Look for house price bumps in these metros

Potential homebuyers arrive to an open house in Seattle.
Mike Kane | Bloomberg | Getty Images
Potential homebuyers arrive to an open house in Seattle.

If you've been holding out for your home's value to recoup the losses from the real estate bust, your wait might soon be over.

The recent rise in American incomes means households have more money to put toward buying a home, and households in some metro areas are seeing bigger increases than others.

That could translate into increased gains in home prices in many metro areas that have so far lagged the national price rises since the housing recovery began.

The latest read on American incomes came from a release of U.S. Census Bureau data this week, which showed that the median U.S. income rose by 5.2 percent last year, the first gain since the Great Recession sent unemployment soaring and left millions of households without paycheck.

Since then, the jobless rate has been cut in half, tightening the supply of qualified workers for new jobs and prompting employers to begin paying more to attract new hires and keep existing staffers from leaving.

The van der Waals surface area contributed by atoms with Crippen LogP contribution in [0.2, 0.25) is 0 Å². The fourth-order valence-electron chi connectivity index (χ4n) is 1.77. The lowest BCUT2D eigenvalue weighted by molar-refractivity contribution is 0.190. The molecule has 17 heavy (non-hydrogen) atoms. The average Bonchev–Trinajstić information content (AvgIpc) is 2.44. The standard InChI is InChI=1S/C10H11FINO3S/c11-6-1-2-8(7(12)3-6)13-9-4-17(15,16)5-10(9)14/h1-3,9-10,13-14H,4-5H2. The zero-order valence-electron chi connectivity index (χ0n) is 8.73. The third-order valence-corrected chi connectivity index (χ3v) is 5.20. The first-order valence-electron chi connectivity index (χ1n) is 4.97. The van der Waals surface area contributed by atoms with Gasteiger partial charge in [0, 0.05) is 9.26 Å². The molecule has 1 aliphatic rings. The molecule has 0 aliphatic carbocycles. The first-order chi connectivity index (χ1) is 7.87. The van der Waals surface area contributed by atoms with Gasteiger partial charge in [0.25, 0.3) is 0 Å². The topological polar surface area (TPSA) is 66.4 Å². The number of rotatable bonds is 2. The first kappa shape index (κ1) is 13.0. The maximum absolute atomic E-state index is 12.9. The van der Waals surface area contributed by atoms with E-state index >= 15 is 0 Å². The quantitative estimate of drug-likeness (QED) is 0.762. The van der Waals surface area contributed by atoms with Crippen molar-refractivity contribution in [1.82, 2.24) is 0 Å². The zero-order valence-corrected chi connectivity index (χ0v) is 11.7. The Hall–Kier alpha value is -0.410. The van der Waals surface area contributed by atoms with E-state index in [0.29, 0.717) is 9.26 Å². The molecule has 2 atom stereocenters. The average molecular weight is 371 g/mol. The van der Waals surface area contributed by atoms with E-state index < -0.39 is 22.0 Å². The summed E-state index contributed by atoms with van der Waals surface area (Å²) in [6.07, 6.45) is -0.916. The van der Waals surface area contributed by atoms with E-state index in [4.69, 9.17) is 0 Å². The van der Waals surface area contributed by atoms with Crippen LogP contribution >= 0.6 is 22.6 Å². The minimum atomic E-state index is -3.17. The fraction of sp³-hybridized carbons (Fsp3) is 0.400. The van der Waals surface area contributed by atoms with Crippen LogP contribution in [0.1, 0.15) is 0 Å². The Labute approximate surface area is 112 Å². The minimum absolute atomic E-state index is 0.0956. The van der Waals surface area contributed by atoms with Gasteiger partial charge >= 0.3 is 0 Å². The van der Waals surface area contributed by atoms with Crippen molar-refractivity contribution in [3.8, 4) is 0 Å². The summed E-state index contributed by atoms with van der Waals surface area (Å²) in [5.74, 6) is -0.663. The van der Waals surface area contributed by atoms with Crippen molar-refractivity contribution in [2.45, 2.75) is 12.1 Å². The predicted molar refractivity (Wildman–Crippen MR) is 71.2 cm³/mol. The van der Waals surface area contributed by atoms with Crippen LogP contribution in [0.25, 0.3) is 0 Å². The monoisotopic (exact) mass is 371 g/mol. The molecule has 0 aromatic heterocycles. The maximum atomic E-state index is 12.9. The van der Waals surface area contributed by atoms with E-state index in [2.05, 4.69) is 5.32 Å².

The single statistic for the national median income gain masks a wide range of income changes, including a marked difference from one metro area to another. Some of the biggest increases have come in cities where median incomes are lower than the 2015 national level of $56,500.

"Many of the metros that saw the highest income growth have been in places that have been slow to recover from the recession," said Trulia's chief economist, Ralph McLaughlin.

He thinks the outsized gains in many lower-income metros means they're catching up to the national growth pace, so those places aren't likely to continue to see incomes rise faster than the rest of the country.

Still, local gains in income typically translate into a pickup in home prices in a given housing market.

"As your income goes up you tend to buy a bigger house or add more space and that increases the value of your house," McLaughlin said.

The prospect of further gains in home prices will come as a relief to the estimated 4 million homeowners who are "underwater" on their mortgages and still owe more on their home than it is worth, according to CoreLogic, which tracks mortgage data.

In the past year, more than a million homeowners have escaped from the trap of so-called negative equity, which leaves them unable to sell their home without writing a big check to the bank to make up for their lost equity.

CoreLogic estimates that if home prices rise by another 5 percent, another million homeowners will recover enough lost home equity to get them out from under a mortgage that's bigger than their home is worth.